Some more chopping, changing and consolidation in the worlds of traffic analysis and fraud protection. Today it was announced that Experian, one of the world’s biggest credit ratings agencies, is selling off its two well-known analytics divisions in a $51.5 million deal. Hitwise, the traffic measurement company, is being sold to Connexity; and Simmons, which publishes the National Consumer Study (a huge marketing information and consumer usage database) is being sold to Symphony Technology Group, the private equity company that owns Connexity.
STG and Connexity say the two transactions together were completed for $46.5 million, plus a further potential earnout of up to $5 million. (We are asking for more detail on the price.)
The two groups currently operate as Experian Consumer Insights but gradually will get separated over 2016, the companies said.
Experian itself looks like it will use the divestment to focus more squarely on its other lines of business, which include credit reports, credit ratings and fraud protection businesses; as well as its own marketing tech products that let its clients create customer profiles to target promotions more accurately. One of Experian’s competitors, TransUnion, last week acquired Trustev for around $44 million to expand its capabilities in fraud prevention across e-commerce sites.
Connexity is one of the older e-commerce companies, founded in 1996 as Shopzilla and passing through a couple of ownership changes. It rebranded in September 2014 as part of a larger pivot away from comparison shopping and into big-data marketing services.
Using its existing shopping databases, along with those from previous acquisitions PriceGrabber.com, Become.com and Bizrate, Connexity will now be matching up that data with traffic information from Hitwise, to provide not only better data to its own shopping portals, but also to produce more detailed segment analysis to product marketers.
There is a bigger ad tech play here, too: Connexity says that its programmatic advertising platform connects into major ad exchanges to bid and buy programmatic ads.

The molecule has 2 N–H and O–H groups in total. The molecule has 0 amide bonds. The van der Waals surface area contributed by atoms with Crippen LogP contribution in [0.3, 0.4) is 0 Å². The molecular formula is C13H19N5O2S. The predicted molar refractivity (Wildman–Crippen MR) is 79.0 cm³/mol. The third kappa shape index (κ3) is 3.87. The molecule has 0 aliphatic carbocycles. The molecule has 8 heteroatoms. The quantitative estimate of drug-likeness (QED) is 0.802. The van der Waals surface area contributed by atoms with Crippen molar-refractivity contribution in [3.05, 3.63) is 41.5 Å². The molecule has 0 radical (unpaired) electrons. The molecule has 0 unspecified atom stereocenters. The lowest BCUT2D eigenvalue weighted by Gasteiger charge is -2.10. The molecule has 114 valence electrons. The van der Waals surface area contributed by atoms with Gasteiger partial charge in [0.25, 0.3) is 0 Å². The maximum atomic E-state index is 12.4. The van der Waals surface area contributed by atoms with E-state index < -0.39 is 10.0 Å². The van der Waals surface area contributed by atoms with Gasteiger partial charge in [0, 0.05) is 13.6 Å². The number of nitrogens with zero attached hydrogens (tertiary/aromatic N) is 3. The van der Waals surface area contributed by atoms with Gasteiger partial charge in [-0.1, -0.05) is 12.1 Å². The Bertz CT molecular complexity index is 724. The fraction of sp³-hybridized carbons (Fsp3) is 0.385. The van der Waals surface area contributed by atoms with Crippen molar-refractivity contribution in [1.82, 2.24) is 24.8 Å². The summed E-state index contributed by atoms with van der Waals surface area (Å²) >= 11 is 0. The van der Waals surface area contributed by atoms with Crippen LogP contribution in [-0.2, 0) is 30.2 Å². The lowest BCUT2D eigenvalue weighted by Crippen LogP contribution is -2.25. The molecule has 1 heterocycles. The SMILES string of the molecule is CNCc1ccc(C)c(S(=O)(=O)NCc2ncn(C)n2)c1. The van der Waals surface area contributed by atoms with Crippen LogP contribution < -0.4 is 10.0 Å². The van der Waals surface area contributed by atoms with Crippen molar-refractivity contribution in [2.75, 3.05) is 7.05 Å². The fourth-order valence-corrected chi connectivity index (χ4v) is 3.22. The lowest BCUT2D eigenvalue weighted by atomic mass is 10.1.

Hitwise’s own change from website analytics to audience analytics also fits into this pivot, Connexity CEO Bill Glass noted:
“The combination of [Hitwise’s] AudienceView’s clickstream and panel-based data with Connexity’s programmatic audience targeting will enable our customers to research, understand and identify their target audiences, and their behaviors, and eventually, in the same interface activate those audiences,” he said in a statement.
As Connexity sees it, Hitwise will help it build out an “omnicommerce” strategy. “Once fully integrated with Connexity, retailers could, for example, use AudienceView to compare the demographics, preferences and web behavior of customers that shop at their physical stores, to the customers that shop online, and then use that data to rethink their ad creative, update their media planning and then execute a campaign from the same interface,” the company notes.
The acquisition of Simmons, meanwhile, will see the National Consumer Study publisher develop into its own standalone business.
The NCS covers some 8,000 brands, 500 product categories and “virtually ever conceivable media genre” in the U.S. — but its breadth and depth of data, and the fact that it’s based around American consumers, has given the NCS an international profile and the data is used worldwide, with the data collected both online (you may have seen the pop-up questions yourself) and by mail (sometimes with a cash reward for filling out the info). Think of it as a very, very commercial version of the Pew Internet Study.
“Simmons’ core focus and vision is built on measurement science to efficiently and effectively measure consumer and media behavior by bringing together survey and passively collected data. With STG, we will accelerate this measurement vision to address the challenges in measuring today’s dynamic connected consumer,” said Pat Pellegrini, Ph.D., GM of Simmons Research, in a statement. “We found immediate alignment on our vision and synergies with STG. They have a tremendous track record of innovation in the market research and marketing science industry. STG’s investment will allow us to further our continued leadership in consumer research and drive exciting new initiatives including brand momentum studies, consumer life stage analyses and targeted new media and connected device studies.”
It looks like Symphony may see some value in developing this as a business in its own right that could potentially be sold on to another market research business already tracking this kind of information, for example a larger advertising entity like WPP.
“We intend to work with the excellent team at Simmons to extend their capabilities, enriching depth, frequency, digital extensibility – and enabling actionability across devices. And as the media consumption fragments across channels, we believe there will be very compelling intersections between the depth of Simmons measurement and the real-time video measurement that we are building with Symphony Advanced Media. We anticipate an exciting road ahead to extend Simmons’ capabilities as a world class consumer research company,” added JT Treadwell, Managing Director of STG.